The Reverend Kenneth Brian Carroll, interim pastor of The Rock MCC church in Chattanooga, passed away suddenly last Monday evening. A representative of the Hamilton County Medical Examiner’s Office said that Rev. Carroll died from long-standing health issues.

His health began to take a turn for the worse over the last two weeks, according to his partner Johnathan Bryan. A visit to a local hospital earlier that day was about to be followed by a second visit that evening when Carroll passed away. He was fifty-three years old.

Rev. Carroll was a graduate of Tennessee Temple University, earning a degree in Religious Education. He became interim pastor of The Rock MCC earlier this past summer where he had been a member of the congregation and a long-standing advocate for the Christian faith in the Chattanooga LGBTQ+ community.

“I am heartbroken to hear that Ken Carroll has passed,” said the Rev. Alaina Cobb with Mercy Junction Justice and Peace Centre of Chattanooga in a Facebook post. “Our community is diminished without him in ways we may never fully grasp. He was a faithful minister of word and sacrament, and a joyful presence in the lives of everyone who knew him. I will miss him dearly both as a colleague and a friend.”

The Reverend Kenneth Brian Carroll, photo via Facebook

Ken’s partner Johnathan Bryan told Out & About Nashville that they met in the Spring of 2009 after Ken began commenting on some pictures he had posted on social media. A business trip to Chattanooga led to them finding time to meet. One thing led to another and they soon became a long distance couple.

Bryan said that he was in the Army at the time and about to be deployed to Iraq when a routine text message with conversation with Ken changed his life. Ken signed off that night saying that he loved him. He remembered being a little afraid when he heard that and called Ken up on the phone right after, asking what he meant by that.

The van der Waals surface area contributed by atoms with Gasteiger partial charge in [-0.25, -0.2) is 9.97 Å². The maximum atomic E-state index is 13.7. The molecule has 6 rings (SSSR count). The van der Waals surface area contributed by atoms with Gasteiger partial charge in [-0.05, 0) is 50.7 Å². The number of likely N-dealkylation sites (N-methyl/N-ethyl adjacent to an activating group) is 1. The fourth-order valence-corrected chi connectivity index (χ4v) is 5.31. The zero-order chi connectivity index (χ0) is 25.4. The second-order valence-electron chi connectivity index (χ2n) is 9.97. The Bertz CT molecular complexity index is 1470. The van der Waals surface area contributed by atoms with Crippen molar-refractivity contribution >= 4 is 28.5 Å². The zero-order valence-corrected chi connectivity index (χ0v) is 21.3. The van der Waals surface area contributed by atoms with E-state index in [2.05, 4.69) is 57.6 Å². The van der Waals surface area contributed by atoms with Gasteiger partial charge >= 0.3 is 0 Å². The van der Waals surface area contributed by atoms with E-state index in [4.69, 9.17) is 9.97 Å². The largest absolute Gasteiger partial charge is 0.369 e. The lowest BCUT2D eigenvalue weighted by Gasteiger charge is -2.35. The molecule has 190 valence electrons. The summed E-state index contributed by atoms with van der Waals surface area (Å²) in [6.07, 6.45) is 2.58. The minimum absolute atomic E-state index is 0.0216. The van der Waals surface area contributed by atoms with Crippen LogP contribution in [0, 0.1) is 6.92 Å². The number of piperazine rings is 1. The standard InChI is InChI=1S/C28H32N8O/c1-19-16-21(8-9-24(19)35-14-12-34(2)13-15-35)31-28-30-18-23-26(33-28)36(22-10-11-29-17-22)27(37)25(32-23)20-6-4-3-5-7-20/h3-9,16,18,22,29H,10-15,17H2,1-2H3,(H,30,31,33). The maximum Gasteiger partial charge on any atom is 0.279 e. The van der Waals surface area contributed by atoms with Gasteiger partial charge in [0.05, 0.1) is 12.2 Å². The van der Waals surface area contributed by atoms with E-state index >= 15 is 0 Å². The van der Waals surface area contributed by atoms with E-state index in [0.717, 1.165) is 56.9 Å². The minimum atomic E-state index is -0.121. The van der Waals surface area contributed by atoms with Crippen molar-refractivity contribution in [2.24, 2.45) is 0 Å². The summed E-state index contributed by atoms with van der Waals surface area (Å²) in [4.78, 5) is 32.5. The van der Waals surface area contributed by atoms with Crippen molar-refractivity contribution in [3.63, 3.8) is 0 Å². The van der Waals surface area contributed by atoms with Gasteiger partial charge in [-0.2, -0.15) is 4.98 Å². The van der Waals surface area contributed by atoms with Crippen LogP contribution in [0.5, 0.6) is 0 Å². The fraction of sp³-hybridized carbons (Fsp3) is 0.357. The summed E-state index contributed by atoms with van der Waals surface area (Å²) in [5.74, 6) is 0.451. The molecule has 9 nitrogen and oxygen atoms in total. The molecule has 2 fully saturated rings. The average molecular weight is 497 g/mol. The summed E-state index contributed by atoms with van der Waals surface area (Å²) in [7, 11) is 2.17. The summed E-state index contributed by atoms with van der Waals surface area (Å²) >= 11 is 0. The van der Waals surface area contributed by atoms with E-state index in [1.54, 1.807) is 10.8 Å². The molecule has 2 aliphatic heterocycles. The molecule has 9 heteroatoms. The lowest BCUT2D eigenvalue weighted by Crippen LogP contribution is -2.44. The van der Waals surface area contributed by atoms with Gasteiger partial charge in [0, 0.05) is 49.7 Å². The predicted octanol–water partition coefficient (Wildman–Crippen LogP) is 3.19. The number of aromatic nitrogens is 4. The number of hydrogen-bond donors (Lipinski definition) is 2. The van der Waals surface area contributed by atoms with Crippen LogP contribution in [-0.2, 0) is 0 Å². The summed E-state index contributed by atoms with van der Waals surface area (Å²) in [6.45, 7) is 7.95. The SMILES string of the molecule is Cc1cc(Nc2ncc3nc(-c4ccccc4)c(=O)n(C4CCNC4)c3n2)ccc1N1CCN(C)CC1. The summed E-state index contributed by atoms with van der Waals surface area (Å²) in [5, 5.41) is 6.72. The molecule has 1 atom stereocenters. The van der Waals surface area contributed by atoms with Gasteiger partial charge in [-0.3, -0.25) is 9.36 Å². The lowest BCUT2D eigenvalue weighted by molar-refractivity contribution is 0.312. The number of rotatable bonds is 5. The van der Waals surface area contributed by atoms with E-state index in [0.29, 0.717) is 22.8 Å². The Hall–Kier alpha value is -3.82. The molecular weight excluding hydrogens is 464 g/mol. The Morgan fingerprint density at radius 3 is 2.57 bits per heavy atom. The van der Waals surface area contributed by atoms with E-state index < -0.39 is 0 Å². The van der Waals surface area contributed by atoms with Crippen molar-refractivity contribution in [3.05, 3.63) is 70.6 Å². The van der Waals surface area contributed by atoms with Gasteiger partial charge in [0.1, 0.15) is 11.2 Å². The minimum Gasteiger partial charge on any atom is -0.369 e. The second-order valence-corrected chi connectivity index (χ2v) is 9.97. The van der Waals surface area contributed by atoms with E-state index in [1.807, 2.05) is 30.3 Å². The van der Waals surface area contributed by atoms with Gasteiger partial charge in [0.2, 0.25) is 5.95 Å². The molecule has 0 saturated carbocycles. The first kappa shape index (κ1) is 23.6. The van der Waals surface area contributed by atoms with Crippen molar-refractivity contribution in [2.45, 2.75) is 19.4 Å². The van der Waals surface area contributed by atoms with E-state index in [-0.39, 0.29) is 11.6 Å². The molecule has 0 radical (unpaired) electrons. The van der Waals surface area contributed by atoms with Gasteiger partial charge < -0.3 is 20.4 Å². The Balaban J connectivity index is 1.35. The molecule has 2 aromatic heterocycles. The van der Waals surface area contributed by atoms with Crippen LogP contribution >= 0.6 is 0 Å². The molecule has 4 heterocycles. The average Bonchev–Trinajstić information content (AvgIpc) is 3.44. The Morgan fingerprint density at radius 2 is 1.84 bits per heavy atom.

“What is wrong?” was the reply, according to Bryan. “It’s ok to say it if you mean it.”

Bryan was floored, and he then confessed his love for Ken. It was a sudden release from his anti-LGBTQ+ upbringing, Bryan said. After his final deployment overseas, Bryan and Carroll came together in Chattanooga in 2011 and never looked back.

Bryan said that he was a little concerned when he found out in the beginning that Ken was an ordained minister. Multiple tours of military duty and a nasty experience with his church when he came out had turned him off of religion, but his partner showed him, as he showed many others in the Chattanooga LGBTQ+ community, that G-d loved all of them as they were.

“Ken saved my life,” Bryan continued. “I was in a really dark place before I met Ken. I was likely bound to go to prison or to my death otherwise...he showed me back to the path of Christ.”

Bryan says that his partner worked hard in the LGBTQ+ community especially to help people return to the church after suffering from religious-based abuse. He worked with all whose spirituality was challenged by their LGBTQ+ background, not just those of the Christian faith, according to Bryan. He wanted all to see that they were G-d’s children too.

“He was loved by so many people, Bryan said through tears. “He is one of the greatest men I have ever known. My love for him will always be never-ending.”

A Celebration of Life service for Rev. Carroll will be held Monday evening at 6pm Eastern time at Pilgrim Church, 400 Glenwood Drive in Chattanooga with a fellowship meal to follow in the church fellowship hall. All people are welcome to this service of remembrance.

In lieu of flowers, the organizers are requesting donations to be made directly to Jonathan Bryan or The Rock Metropolitan Community Church, 1601 Foust Street, Chattanooga, TN 37404 to help with funeral expenses.


This article has been republished from Out & About Nashville, and was part of a series of first-person pieces written by the late Bobbi Williams.

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